Imprezd~
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Old 01-14-2004, 04:35 PM   #18
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So, jon...looking for another swap to do

Do you have picts of your car? I would love to come see it sometime.

GL
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Old 01-14-2004, 09:23 PM   #19
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That is a LOT of work
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Old 01-15-2004, 09:22 PM   #20
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Jon,
Nice work and great write up. You have definitely taken your credentials as moderator of this forum to the next level. I too suggest this be stickied...

I look forward to checking out your work in person at the Cobb meet in May...
-MM
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Old 01-19-2004, 03:23 PM   #21
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Pictures will be available once it stops being really crappy weather and I have some time during the mid-day to wash the car. If there is any aspect of the swap you would like pictures of, please feel free to ask.

-Jon
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Old 01-19-2004, 03:49 PM   #22
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I've got some more time in on some of my hackjobs and problems.

I initially thought that the thermometer signal on the WRX had been changed from previous years, thus causing my seemingly multiplied and accelerated temperature gauge behavior. It turns out the temperature gauge has two wires coming off of it (I was aware of this). But, what I overlooked, was that this other signal wire, one that does not come from the engine, is actually a ground. This particular wire goes from the gauge cluster, through the BWH, through the firewall, and finally terminates with a grounding terminal on the engine. I pulled that half of the wiring so this ground was just dead in a connector. I added the other half of the terminal into the connector then soldered it into the ground system. What do you know, it works great now!

I finally figured out why my airbag light was on. The airbag connectors have a double locking feature designed to prevent accidental disengagement. One of those is your standard tab lock. The other is a green tab that pushes over and locks the tab into place (called the double lock). To disengage, you have to pry the green tab up and release. Then you are free to press in the tab and disconnect. It turns out that the ABS system has some sort of closed ciruit attached to the green, double lock system. If the double lock is not fully engaged (pressed all the way in using the push button), then the circuit is open and you will get an error code 14.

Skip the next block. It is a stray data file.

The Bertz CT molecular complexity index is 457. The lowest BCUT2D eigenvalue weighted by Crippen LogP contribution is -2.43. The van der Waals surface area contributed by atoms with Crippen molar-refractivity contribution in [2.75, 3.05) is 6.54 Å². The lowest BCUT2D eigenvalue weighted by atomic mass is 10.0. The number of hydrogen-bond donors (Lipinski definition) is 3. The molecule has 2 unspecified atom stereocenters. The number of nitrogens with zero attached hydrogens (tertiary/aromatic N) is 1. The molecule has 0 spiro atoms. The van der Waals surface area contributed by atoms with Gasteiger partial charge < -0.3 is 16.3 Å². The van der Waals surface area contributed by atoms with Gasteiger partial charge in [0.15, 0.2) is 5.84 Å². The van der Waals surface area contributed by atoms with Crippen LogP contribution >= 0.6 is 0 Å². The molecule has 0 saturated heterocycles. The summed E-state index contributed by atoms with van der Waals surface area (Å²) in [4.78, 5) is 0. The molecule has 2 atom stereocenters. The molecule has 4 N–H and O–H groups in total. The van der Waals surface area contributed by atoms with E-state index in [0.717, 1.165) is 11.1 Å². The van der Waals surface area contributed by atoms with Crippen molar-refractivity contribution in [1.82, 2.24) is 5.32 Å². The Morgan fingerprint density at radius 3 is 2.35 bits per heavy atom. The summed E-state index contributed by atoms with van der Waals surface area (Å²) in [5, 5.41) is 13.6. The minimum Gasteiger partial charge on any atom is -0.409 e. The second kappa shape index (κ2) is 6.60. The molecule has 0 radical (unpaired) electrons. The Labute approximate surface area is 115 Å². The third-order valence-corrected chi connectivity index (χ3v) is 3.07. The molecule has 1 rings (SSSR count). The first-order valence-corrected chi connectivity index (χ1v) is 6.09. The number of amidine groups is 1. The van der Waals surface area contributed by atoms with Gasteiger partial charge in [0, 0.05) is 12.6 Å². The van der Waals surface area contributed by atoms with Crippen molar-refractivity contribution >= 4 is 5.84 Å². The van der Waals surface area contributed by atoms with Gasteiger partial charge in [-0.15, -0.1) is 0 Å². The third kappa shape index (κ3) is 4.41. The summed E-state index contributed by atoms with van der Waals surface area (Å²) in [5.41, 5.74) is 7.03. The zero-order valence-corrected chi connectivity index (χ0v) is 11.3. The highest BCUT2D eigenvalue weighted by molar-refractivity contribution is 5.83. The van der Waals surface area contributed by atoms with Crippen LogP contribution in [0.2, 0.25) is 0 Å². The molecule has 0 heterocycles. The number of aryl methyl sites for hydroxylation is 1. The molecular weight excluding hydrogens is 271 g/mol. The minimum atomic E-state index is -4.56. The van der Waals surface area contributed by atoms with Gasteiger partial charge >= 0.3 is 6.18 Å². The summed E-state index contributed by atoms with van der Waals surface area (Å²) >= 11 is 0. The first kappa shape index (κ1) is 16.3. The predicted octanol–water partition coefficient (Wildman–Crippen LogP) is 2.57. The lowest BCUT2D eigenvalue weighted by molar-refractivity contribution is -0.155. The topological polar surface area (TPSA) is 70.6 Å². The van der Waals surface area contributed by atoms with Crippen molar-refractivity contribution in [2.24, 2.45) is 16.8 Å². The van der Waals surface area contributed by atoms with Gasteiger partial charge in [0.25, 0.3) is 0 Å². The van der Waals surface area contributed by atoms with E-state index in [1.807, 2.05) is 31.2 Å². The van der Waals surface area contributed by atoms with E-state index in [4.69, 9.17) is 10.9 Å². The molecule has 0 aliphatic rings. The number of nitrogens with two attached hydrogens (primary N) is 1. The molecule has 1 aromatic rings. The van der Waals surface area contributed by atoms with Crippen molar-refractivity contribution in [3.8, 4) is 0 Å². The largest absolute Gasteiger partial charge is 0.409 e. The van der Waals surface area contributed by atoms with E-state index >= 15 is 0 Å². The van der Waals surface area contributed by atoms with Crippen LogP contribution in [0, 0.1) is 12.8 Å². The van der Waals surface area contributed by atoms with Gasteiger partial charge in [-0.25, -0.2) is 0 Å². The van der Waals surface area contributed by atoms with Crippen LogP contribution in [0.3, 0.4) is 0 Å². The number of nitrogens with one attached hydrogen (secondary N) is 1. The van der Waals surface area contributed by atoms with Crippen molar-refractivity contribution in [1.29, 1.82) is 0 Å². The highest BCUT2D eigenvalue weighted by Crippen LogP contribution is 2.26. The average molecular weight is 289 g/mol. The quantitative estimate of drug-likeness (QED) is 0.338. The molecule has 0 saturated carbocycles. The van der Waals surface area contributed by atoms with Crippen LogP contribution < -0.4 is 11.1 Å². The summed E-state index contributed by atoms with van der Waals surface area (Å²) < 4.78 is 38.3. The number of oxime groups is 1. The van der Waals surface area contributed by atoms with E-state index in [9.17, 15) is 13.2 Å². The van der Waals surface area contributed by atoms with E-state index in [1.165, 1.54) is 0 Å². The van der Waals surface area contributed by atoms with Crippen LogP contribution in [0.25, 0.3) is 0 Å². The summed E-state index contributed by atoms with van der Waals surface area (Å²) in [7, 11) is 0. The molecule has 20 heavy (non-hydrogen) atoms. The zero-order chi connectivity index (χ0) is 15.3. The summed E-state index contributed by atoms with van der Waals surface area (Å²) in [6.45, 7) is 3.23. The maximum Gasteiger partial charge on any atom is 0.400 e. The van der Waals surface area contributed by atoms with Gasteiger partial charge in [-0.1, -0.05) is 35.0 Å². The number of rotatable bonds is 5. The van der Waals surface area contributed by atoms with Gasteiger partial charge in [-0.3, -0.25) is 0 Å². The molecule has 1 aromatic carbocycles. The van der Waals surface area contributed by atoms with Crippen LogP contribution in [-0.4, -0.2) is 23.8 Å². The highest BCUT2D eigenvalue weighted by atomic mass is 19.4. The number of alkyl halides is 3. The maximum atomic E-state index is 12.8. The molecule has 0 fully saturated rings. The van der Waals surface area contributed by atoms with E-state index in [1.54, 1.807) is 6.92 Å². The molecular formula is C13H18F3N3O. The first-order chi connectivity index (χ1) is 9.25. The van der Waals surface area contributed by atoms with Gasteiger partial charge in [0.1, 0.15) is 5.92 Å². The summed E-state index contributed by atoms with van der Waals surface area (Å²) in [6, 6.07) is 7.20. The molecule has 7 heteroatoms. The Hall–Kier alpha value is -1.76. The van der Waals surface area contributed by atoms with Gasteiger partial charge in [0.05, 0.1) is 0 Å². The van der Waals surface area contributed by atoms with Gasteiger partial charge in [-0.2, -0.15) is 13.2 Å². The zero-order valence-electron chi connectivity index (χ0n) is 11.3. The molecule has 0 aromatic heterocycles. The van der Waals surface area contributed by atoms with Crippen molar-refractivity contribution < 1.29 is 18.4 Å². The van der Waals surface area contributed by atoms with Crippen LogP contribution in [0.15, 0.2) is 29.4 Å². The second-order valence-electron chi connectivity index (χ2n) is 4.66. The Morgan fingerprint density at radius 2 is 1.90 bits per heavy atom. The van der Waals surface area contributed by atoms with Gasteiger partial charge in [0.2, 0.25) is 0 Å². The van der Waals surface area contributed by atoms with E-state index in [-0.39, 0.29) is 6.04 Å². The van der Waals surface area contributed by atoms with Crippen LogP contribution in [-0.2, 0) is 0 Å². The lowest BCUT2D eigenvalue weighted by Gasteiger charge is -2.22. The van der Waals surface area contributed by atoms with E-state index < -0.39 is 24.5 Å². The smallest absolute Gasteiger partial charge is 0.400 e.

I did manage to figure out what was going on with the fuel level sensor. Aside from the different fuel line fittings on the top of the fuel cage, the fuel level sensor is also in a slightly different, and lower position on the WRX cage. They changed the size of the anti-slosh tray inside the Forester tank and so this lower position conflicts with the tray itself. There may be even more differences, though, since I was comparing a WRX cage and an L cage, rather than a Forester cage. In any case, I had to completely rebend the fuel level float arm so that it would clear this tray and still report the levels. What I have ended up with seems to work well and my fuel level goes all the way down to empty. I'll have to check once I finish this tank, but I think I will still have a few gallons left even though it says empty.

The evap system appears to be why my fuel fill is so slow. It is my assumption that the drain valve is used to purge off the excess pressure/air created from filling the tank. This hose passes from the tank over to the charcoal canister, then into the evap system as well as the open air (after a filter, of course). However, I just have the drain valve venting back into the evap system. This produces close to a closed system which does not breathe well. I looked at a newer Subaru and found out that I'm missing a bracket for mounting the charcoal canister. I'll hunt that down, then install the remaining parts of the evap system and this should be resolved.

Lastly, I got my radiator fans into the car. I know guys complained about how tight their stock radiator and fans were, but they haven't seen tight until they put fans on a PWR radiator inside a GFA. Nonetheless, after some massaging with my hacksaw, drill, and tin snips, I got them to fit. I ended up removing some material from the top of the passenger side heatshield, removing the lower, driver's side support brace of the passenger's side fan to clear the coolant line going to the oil cooler, and redrilling the base locating hole for the coolant overflow tank. There are two things that are of some concern with this. First of all, the upper radiator hose, if pressed down, will contact the fan. If just left alone, I don't think it would ever get down there; especially if the radiator hose were pressurized. My solution to that was to use a wide ziptie and pull it up and back away from the fan and the engine. The other situation is how close the coolant overflow tank sits to the driver's side timing belt cover. I have approximately 1/8" between the two. There is some flex, so it will probably be ok if they do contact for some unknown reason.

-Jon
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Old 01-20-2004, 10:46 PM   #23
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Stickified!

props on the right up.

Jay
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Old 02-02-2004, 07:33 PM   #24
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I am thinking about doing a wrx swap as well and i found your write up very helpfull.

Just wondering about how much you had to spend. any kind of ballpark figure would be good. I'm just starting to add up the cost of things and i'm shure i'm leaving some numbers out.


Thanks
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Old 02-02-2004, 11:25 PM   #25
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I'll post the pricesheet tomorrow.

-Jon